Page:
None of those investment vehicles quite lived up to the hype of the early years, though. Goldman folded its money-losing BRIC fund in 2015, merging it with a broader emerging-market portfolio. Invesco's ETF was shuttered last year in a wave of closures. The funds that remain have lagged the performance of MSCI Inc.'s developing-nation stock index.

An investment into Templeton's BRIC fund upon its inception would net a total return of roughly 130% today in dollar terms, compared with 220% and 440% for portfolios that tracked the emerging-market benchmark and the S&P 500 Index respectively, according to data compiled by Bloomberg.

"BRICs was a great concept initially to talk about where you'd see some of the biggest economic growth, but it was a terrible investment thesis," said Hari Hariharan, the chief executive officer of New York-based NWI Management.

So where are we today and what's next?

The coronavirus hasn't helped. All were ravaged by the pandemic. China's aggressive zero-cases approach helped the economy roar back from its initial slump, though growth is slowing again as consumers remain cautious and the government acts to cool the property sector and rein in industries from technology to online education. Inflation surges have already prompted Brazil and Russia to lead the world in tightening monetary policy.

The kind of emerging market optimism that spurred the BRIC call 20 years ago has given way to a bleaker assessment of prospects now. Ziad Daoud, chief emerging markets economist at Bloomberg Economics, argues slipping governance, challenging geopolitics and weaker growth drivers mean the focus has shifted from "opportunities to risks." Inspired by O'Neill, he has created the "BEASTS"—Brazil, Egypt, Argentina, South Africa and Turkey—which he sees as most vulnerable due to the combination of lower reserves, weaker current account balances and higher external debt.

The International Monetary Fund reckons emerging markets will grow 5.1% this year compared to 4.5% in advanced economies and the 6.6% of 2003 to 2012. Inflation is also proving heady at an estimated 5.5% this year. More worryingly, the IMF says the pandemic's scars will last longer. It predicts total output in the advanced world to exceed its pre-crisis growth path by 2024, but the emerging world outside of China will still be undershooting by 5.5%.

Still, Bloomberg Economics forecasts emerging markets share of the world economy will keep rising to almost 60% in 2050, with India and Indonesia among the drivers. China's contribution to growth is expected to be dragged by an aging population, high debt and diminished space for easy productivity gains, but even still it remains on track to replace the U.S. as the Number One economy by the mid-2030s, with India climbing to third.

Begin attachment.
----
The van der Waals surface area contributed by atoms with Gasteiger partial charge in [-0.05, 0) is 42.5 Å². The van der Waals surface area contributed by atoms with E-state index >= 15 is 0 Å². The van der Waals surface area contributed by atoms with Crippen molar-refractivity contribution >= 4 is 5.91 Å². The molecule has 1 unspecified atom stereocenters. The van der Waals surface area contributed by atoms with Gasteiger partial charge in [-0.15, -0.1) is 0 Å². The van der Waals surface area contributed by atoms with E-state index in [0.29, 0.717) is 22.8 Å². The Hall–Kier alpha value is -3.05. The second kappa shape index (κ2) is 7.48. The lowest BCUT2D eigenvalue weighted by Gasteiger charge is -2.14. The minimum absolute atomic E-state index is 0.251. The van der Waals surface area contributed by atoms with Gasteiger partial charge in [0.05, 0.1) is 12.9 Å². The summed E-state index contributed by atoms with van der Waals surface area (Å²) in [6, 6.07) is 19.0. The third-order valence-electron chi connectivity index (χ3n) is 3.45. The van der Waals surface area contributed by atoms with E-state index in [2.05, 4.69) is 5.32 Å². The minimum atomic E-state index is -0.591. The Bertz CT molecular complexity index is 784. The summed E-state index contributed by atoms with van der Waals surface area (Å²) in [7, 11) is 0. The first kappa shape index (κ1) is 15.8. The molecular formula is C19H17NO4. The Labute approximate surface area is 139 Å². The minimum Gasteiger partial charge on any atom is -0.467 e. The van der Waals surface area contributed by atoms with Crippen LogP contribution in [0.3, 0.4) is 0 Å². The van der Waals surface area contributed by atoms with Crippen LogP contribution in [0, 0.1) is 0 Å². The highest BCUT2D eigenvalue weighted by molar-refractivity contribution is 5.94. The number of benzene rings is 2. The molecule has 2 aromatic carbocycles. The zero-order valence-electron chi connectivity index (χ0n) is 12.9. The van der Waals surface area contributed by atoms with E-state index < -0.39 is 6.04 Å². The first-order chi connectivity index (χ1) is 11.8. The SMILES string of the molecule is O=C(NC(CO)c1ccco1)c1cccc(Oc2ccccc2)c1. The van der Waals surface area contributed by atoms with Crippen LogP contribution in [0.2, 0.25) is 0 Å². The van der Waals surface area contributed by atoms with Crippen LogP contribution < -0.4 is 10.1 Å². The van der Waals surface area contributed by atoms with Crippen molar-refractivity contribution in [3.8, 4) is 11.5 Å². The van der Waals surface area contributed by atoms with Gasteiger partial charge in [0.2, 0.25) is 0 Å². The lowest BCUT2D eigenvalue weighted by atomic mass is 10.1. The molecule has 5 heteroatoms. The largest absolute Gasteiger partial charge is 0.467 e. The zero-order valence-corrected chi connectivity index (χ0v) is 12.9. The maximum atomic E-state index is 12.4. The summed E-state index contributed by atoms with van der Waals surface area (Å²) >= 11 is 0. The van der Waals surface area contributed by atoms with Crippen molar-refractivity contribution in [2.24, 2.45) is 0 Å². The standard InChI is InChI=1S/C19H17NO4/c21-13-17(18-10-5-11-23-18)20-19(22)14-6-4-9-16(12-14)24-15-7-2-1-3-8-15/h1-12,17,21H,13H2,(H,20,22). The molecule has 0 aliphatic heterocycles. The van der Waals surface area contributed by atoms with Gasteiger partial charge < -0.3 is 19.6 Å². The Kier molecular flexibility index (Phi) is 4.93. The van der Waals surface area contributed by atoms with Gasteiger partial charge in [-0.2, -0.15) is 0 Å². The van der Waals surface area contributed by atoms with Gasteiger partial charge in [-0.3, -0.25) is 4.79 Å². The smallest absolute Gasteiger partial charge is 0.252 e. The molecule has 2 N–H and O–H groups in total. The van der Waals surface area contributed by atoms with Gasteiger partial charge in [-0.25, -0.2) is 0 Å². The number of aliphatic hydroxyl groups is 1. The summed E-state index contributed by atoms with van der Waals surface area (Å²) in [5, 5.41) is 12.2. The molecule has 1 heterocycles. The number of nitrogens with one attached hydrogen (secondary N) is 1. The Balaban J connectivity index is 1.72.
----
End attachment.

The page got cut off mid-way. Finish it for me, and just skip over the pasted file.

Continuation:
Two decades on from the acronym that made his name, O'Neill's reputation is secure. In 2010, he was made chairman of Goldman Sachs's asset management arm. He also wrote a book and sat on the board of his beloved Manchester United. Then came elevation to the U.K.'s House of Lords and a role as a minister in its Treasury, where he sought ways to boost the economy of northern England. He even chaired a review of antimicrobial resistance before becoming chairman of the Royal Institute of International Affairs.

As for the BRICs, O'Neill thinks there is still more they can do to reverse their disappointing second decade and play a greater role in global governance. One idea is for India and China is to strengthen their bilateral trading links. Another is to do more to tackle their vulnerabilities to infectious diseases.

"We are now in a much more multipolar economic order," said Oliver Stuenkel of the School of International Relations at Fundação Getulio Vargas and author of 'The BRICS and the Future of Global Order.' "That may not be because of BRICS, but the grouping symbolizes the profound change we have seen in the global economy over the past 20 years."

Moscow's Trade with BRICS States Grew Nearly 30% in 2021 (Товарооборот Москвы со странами БРИКС в 2021 году вырос почти на 30%) / Pakistan, November, 2021
Keywords: trade_relations

The trade turnover between the Russian capital and the BRICS member states in the first eight months of 2021 increased by nearly 30% year-on-year, amounting to more than $42 billion, Vladimir Efimov, Moscow deputy mayor for economic policy, have said.

BRICS is an economic bloc founded in 2006 and involves Russia, China, Brazil, India, and South Africa.

"In January-August of this year, Moscow's trade turnover with the BRICS countries reached 42.1 billion, which is 27.9% more than in the same period last year, when the trade turnover stood at $32.92 billion, and 12.5% higher than in the eight months of 2019, when the trade turnover amounted to $37.43 billion. Moscow's trade with the countries of the bloc is quite balanced, with exports to the BRICS countries accounting for some $20 billion, imports accounting for about $22 billion," Efimov said.

China leads with 92.5%, or $38.93 billion, in terms of bilateral trade with Russia over the period in question. India ranks second on the list with 6%, or $2.

52 billion, followed by Brazil with 1.1% or $0.46 billion, and South Africa with 0.5%, or $0.2 billion, according to the deputy mayor's office.